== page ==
Security/identity · 25 Dec 2005

The Patronus messaging system

As a Harry Potter fangirl of a certain (bossy) disposition, I got tagged with the nickname Hermione a couple of years ago. Hey, I can live with that, and I’ve even got the frizzy hair to match. Having now read book 6 twice through, I’m quite eager — desperate? — for book 7.

That’s all by way of explanation for why I was poking around J.K. Rowling’s site today. There, I found an interesting answer to a FAQ about the means of communication between members of the Order of the Phoenix. Passing messages safely, successfully, and confidentially is something we Muggles had to figure out properly in our physical world even before we had computers — but, naturellement, this topic put me in mind of secure end-to-end web service messaging.

Rowling’s answer harks back to information found way back in book 4, Goblet of Fire, so no spoiler warnings here. She explains:

Members of the Order use their Patronuses to communicate with each other. They are the only wizards who know how to use their spirit guardians in this way and they have been taught to do so by Dumbledore (he invented this method of communication). The Patronus is an immensely efficient messenger for several reasons: it is an anti-Dark Arts device, which makes it highly resilient to interference from Dark wizards; it is not hindered by physical barriers; each Patronus is unique and distinctive, so that there is never any doubt which Order member has sent it; nobody else can conjure another person’s Patronus, so there is no danger of false messages being passed between Order members; nothing conspicuous needs to be carried by the Order member to create a Patronus.

Let’s put this in slightly more technical terms and analogize the heck out of it, just for fun. Being naturally resistant to the Dark Arts is like using a modern ciphersuite for encryption. (I’m assuming that your Patronus is somehow instructed not to communicate with anyone besides the designated recipient so that you get confidentiality in that fashion, but I’m not sure she says that explicitly in the books.) Not being hindered by physical barriers is like allowing messages to pass end to end, traversing firewalls and different security domains with ease while retaining their integrity and confidentiality. Unique, un-forge-able Patronuses are akin to digital signing for data origin authentication, allowing detection of a false message inserted by a “wizard in the middle” (“Death Eater in the middle”?). As for needing nothing conspicuous to create your Patronus, if Rowling’s concern here was secrecy so that the sender could remain undetected as an OoP member, the closest analogue I can think of is the ability to obscure malicious traffic analysis. Alternatively, it could be like using a common off-the-shelf solution for doing your secure messaging (which is more about cost and convenience than security or secrecy — but since she referred to this as an “efficient” method, maybe that’s exactly what she meant).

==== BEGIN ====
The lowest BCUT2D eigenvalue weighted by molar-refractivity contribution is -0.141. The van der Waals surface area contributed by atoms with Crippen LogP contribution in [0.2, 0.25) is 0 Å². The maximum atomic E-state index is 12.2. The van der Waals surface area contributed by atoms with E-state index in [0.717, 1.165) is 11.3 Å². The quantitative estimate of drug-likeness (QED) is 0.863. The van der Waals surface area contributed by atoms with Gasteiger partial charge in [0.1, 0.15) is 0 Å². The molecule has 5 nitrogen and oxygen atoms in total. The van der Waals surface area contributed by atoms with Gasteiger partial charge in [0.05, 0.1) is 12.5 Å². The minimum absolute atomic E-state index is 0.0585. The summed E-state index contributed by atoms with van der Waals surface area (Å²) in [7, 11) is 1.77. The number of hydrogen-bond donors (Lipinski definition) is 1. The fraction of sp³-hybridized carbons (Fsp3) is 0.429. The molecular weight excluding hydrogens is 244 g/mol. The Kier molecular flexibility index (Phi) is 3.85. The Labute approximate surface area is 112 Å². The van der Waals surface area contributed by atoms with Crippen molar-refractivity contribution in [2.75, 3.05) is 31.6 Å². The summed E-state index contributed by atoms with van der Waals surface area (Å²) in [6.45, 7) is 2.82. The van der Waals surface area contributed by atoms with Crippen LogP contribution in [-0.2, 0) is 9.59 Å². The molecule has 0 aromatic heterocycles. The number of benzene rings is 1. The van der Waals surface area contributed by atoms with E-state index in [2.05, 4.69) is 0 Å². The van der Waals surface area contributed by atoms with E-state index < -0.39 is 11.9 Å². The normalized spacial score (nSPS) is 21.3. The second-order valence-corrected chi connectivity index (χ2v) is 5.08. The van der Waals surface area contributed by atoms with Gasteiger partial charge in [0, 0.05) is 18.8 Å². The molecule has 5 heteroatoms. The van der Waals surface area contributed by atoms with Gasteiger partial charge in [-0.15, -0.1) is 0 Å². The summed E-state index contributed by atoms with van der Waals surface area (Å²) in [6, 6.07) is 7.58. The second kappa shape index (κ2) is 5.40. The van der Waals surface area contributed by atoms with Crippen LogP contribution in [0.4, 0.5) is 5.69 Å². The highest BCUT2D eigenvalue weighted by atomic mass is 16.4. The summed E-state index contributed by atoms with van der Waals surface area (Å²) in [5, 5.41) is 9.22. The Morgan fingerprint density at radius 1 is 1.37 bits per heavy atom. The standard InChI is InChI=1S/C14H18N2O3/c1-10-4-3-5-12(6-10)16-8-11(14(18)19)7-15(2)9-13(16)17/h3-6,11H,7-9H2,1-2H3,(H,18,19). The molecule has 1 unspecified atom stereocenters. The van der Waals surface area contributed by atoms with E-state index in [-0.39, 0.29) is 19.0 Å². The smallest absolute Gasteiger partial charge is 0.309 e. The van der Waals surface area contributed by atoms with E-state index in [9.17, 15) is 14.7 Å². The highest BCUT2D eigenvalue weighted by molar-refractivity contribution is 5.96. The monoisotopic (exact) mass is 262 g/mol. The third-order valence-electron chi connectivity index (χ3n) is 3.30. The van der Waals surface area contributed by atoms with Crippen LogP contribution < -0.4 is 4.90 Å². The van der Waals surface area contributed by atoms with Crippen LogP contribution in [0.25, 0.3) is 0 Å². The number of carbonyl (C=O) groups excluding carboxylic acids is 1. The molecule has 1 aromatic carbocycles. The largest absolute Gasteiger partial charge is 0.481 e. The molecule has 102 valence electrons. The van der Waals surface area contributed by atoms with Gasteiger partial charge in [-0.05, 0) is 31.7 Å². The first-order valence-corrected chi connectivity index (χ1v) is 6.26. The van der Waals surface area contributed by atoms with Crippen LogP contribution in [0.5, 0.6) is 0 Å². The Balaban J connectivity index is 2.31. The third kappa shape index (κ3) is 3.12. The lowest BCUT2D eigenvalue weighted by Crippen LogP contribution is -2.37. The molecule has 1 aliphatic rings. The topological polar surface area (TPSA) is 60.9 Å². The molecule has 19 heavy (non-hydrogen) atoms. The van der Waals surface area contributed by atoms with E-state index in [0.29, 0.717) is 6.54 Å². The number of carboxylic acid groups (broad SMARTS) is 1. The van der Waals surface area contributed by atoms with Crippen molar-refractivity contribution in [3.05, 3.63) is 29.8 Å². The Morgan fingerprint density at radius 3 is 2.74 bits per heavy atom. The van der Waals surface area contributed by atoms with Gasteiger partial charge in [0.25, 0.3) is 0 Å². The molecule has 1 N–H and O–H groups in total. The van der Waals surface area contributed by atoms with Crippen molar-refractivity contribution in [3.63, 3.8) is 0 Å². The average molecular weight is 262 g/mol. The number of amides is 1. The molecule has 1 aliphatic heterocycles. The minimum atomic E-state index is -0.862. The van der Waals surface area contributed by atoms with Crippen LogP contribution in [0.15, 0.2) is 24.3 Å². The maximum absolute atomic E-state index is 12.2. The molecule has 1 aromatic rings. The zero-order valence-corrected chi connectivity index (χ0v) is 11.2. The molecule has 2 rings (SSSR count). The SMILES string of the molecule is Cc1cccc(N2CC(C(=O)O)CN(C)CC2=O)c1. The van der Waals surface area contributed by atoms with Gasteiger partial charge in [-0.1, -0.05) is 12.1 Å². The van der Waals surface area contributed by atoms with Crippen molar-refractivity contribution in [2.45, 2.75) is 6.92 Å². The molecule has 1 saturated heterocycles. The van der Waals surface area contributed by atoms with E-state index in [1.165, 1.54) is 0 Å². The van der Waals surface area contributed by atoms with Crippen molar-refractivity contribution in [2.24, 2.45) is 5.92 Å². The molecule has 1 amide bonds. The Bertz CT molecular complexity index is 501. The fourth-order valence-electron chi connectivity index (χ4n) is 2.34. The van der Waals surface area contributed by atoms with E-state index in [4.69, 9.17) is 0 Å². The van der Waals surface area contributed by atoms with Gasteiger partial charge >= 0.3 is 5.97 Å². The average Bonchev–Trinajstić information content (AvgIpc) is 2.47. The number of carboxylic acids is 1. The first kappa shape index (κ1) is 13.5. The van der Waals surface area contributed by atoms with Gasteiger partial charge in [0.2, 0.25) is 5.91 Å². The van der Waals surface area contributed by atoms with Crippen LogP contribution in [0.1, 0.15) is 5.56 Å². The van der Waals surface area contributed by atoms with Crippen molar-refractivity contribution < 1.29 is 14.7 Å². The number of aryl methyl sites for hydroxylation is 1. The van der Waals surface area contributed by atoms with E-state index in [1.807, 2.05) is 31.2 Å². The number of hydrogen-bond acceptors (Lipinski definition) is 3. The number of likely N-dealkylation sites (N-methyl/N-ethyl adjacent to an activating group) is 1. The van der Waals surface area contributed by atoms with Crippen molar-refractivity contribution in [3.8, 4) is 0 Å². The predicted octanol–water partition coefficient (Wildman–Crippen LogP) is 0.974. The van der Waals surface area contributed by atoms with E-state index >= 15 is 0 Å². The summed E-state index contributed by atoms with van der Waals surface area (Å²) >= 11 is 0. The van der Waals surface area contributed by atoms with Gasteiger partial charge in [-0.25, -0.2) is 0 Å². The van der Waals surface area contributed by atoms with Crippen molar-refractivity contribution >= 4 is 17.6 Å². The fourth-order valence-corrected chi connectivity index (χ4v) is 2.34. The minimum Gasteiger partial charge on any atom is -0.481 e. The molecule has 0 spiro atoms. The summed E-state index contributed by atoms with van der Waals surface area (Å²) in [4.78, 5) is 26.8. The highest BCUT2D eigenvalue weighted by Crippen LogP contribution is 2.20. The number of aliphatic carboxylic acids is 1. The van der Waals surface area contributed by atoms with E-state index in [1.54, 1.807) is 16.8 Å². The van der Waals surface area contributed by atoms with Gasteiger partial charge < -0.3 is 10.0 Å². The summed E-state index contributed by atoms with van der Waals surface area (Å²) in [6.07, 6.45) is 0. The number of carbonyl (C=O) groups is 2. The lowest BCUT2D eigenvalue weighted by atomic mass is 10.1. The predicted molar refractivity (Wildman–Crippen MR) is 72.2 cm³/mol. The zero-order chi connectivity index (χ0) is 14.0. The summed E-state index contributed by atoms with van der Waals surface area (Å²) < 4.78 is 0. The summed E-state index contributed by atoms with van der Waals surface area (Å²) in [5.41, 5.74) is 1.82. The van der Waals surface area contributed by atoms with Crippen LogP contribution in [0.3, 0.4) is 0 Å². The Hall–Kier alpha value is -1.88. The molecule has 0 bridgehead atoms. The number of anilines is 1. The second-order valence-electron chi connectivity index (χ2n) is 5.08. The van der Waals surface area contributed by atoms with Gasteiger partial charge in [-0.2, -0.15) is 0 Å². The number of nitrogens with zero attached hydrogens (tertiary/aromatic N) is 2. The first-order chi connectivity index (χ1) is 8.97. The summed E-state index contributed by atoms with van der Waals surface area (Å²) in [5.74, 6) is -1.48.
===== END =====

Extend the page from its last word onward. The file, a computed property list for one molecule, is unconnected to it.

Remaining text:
All in all this works well enough that I wish I could use it in my occasional “Securing Your Web Services” talks! I should start asking for a show of hands on familiarity with the Potterverse; maybe I’d be pleasantly surprised.

p.s. I googled “Patronus web services” and “Patronus secure messaging” to see if anything came up, and got nothing directly related. I did get one interesting hit, though: a paper published by the American Bar Association called “The Patronus Technique: A Practical Proposal for Asbestos-Driven Bankruptcies”, about using special-purpose subsidiaries to distract litigious Dementors away from a larger corporate defendant. Whew. I thought I was being geeky about this.

p.p.s. Having used the phrase “we Muggles” above, I half-expect to get indignant mail from some people saying “speak for yourself”…

MORE: Kurt Cagle carries this line of thought even further in delightful fashion, even seeing a connection between Harry’s method of authentication for entering Sirius Black’s home and public key encryption. I’m gonna have to study that passage again — it’s an analogy that’s too cool not to use in a tutorial of some kind. And M. David Peterson (being far too kind and generous to me, as always) decides that the Order of the Phoenix represents object-oriented programming and must be battled! That’s a tough bet to take… Given that today is my first blogiversary (first month’s worth of stuff here), I’m especially delighted that my most recent thoughts got batted around a bit. Thanks, guys, and thanks to you all out there for “listening”.